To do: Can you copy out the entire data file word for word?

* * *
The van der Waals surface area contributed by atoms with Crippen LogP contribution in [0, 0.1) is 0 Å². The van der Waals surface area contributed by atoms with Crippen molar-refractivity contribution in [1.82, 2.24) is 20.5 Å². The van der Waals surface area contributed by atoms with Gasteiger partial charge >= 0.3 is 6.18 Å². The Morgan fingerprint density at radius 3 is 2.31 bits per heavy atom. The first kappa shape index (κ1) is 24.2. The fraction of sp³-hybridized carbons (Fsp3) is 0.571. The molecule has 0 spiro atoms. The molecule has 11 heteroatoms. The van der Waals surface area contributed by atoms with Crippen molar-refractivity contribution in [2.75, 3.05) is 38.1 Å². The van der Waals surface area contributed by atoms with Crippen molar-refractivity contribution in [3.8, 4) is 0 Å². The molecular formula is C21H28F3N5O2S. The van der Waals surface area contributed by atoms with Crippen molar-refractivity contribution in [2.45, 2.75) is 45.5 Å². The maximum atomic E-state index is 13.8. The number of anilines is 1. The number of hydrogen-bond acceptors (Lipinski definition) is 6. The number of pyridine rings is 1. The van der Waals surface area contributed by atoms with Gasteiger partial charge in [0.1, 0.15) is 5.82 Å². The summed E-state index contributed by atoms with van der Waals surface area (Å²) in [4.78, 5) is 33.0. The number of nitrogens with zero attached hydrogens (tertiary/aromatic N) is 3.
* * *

The van der Waals surface area contributed by atoms with Crippen LogP contribution in [0, 0.1) is 0 Å². The van der Waals surface area contributed by atoms with Crippen molar-refractivity contribution in [1.82, 2.24) is 20.5 Å². The van der Waals surface area contributed by atoms with Gasteiger partial charge >= 0.3 is 6.18 Å². The Morgan fingerprint density at radius 3 is 2.31 bits per heavy atom. The first kappa shape index (κ1) is 24.2. The fraction of sp³-hybridized carbons (Fsp3) is 0.571. The molecule has 0 spiro atoms. The molecule has 11 heteroatoms. The van der Waals surface area contributed by atoms with Crippen molar-refractivity contribution in [2.75, 3.05) is 38.1 Å². The van der Waals surface area contributed by atoms with Crippen molar-refractivity contribution in [3.8, 4) is 0 Å². The molecular formula is C21H28F3N5O2S. The van der Waals surface area contributed by atoms with Crippen molar-refractivity contribution in [2.45, 2.75) is 45.5 Å². The maximum atomic E-state index is 13.8. The number of anilines is 1. The number of hydrogen-bond acceptors (Lipinski definition) is 6. The number of pyridine rings is 1. The van der Waals surface area contributed by atoms with Gasteiger partial charge in [0.1, 0.15) is 5.82 Å². The summed E-state index contributed by atoms with van der Waals surface area (Å²) in [4.78, 5) is 33.0. The number of nitrogens with zero attached hydrogens (tertiary/aromatic N) is 3.